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How are earthquakes affecting Oklahoma's infrastructure? Expert says it's a 'huge' issue

How are earthquakes affecting Oklahoma's infrastructure? Expert says it's a 'huge' issue

Experts review damage to infrastructure that may accumulate over time

Tulsa World
By Corey Jones
May 19, 2018

Correction: The two bridges with minor cosmetic damage after the Pawnee earthquake were found to be structurally safe by the Oklahoma Department of Transportation.

As earthquake swarms continue to pop off in Oklahoma, experts are turning their attention toward critical infrastructure and what sort of long-term damage may be inflicted by frequent, low-level shaking.

But it’s not just the swarms — Oklahoma’s seismic activity in general is enormous compared to the historic tectonic level of only a couple of 3.0 quakes a year. For example, a Stanford University study published in December 2016 found that the seismic energy released the prior eight years was equivalent to ”more than 1,900 years of naturally occurring energy.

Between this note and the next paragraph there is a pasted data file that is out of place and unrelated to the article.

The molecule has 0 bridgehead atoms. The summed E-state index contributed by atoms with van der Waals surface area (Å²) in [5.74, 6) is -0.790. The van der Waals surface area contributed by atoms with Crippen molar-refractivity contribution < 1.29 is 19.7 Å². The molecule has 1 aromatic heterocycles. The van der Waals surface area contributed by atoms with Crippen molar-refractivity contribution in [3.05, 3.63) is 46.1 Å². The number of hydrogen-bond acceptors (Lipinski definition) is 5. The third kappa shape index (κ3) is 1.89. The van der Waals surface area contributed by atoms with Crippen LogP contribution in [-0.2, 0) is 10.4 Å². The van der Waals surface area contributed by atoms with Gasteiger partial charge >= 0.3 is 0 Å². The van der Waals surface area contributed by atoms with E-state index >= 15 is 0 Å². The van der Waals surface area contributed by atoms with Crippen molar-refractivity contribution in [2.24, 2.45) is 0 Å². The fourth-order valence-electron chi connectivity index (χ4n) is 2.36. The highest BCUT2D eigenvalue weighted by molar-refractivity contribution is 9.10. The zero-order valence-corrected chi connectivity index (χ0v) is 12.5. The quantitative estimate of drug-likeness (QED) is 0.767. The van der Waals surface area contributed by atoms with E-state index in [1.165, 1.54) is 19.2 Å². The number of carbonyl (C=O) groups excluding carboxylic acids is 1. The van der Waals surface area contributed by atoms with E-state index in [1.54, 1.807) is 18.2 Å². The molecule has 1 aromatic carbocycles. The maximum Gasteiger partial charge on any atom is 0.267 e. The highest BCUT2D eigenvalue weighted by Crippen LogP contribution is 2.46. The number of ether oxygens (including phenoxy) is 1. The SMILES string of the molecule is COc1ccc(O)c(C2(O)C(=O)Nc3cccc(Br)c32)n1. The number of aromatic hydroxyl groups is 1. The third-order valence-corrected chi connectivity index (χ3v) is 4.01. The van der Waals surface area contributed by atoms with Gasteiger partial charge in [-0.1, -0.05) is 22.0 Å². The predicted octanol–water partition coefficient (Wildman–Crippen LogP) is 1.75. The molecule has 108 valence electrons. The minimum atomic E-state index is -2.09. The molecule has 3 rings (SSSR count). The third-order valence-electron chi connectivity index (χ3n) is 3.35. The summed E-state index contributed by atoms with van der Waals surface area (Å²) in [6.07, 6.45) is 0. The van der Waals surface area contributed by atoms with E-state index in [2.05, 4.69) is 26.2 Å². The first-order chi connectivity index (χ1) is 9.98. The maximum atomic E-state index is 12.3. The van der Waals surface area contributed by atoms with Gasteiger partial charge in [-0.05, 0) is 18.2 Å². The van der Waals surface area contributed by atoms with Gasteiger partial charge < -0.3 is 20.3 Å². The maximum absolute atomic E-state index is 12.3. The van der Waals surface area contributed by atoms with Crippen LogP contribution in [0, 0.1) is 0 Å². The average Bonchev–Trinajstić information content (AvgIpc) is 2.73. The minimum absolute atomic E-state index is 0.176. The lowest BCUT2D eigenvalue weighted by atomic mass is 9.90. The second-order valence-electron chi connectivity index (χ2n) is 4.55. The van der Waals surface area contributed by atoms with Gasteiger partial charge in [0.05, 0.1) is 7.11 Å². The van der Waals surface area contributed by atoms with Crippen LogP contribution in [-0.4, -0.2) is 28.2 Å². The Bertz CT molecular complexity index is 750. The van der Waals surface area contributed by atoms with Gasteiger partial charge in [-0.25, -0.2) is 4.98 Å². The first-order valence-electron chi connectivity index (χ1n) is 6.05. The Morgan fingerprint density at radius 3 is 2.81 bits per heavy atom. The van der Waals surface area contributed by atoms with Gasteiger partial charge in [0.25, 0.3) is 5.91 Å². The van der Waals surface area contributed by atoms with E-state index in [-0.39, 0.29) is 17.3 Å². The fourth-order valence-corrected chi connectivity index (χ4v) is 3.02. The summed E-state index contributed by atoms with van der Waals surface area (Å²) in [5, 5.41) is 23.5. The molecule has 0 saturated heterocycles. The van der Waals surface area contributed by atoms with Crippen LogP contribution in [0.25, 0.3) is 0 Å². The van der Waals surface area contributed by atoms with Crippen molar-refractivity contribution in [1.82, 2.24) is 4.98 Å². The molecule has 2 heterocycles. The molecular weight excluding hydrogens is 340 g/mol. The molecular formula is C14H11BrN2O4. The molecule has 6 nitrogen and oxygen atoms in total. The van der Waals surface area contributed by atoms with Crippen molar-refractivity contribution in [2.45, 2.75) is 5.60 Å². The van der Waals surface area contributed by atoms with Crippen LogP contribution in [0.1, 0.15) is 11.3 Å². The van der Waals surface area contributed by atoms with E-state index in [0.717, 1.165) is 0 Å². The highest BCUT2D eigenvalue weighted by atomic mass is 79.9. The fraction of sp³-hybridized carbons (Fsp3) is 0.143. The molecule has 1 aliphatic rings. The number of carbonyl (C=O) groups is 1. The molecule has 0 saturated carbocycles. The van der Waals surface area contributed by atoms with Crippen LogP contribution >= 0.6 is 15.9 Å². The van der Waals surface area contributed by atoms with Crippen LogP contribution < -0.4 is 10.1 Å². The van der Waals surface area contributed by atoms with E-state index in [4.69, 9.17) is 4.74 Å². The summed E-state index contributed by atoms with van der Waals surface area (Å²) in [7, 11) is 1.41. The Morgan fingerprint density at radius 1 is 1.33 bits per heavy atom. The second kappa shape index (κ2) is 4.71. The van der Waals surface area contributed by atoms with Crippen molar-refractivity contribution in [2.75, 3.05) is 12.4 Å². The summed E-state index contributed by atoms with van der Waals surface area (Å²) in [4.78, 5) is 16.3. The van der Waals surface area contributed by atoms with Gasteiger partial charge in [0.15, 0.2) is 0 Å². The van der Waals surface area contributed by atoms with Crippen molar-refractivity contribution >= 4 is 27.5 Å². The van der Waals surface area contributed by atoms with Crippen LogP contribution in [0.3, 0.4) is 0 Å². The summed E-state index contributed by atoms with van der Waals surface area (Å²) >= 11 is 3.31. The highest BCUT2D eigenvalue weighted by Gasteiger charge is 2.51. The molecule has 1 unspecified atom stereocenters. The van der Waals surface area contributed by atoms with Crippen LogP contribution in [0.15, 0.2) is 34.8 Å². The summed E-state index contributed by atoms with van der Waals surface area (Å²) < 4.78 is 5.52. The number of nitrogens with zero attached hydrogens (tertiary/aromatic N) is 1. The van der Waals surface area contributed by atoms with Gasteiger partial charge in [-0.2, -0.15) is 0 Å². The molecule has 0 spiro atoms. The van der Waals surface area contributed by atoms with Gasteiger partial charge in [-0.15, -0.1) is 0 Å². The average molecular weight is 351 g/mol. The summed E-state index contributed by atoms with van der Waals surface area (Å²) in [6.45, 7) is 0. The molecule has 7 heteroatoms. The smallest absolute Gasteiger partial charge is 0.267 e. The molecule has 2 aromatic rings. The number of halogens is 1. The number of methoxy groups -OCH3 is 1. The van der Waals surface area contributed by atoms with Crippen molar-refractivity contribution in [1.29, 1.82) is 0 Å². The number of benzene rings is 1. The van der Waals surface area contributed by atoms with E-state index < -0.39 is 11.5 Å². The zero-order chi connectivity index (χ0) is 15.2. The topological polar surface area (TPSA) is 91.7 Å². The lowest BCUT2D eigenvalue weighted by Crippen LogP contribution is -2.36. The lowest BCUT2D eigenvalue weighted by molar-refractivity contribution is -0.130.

Consequently, soil, concrete and steel structures are “susceptible to fatigue and other unique failure modes” under these conditions that were never considered during design, according to an article in the May volume of Leading Edge, a publication of the Society of Exploration Geophysicists.

“The long-term, low-level shaking associated with repeated minor to moderate magnitude earthquakes exposes infrastructure to possible failure modes not normally considered in design,” the article states... FULL ARTICLE

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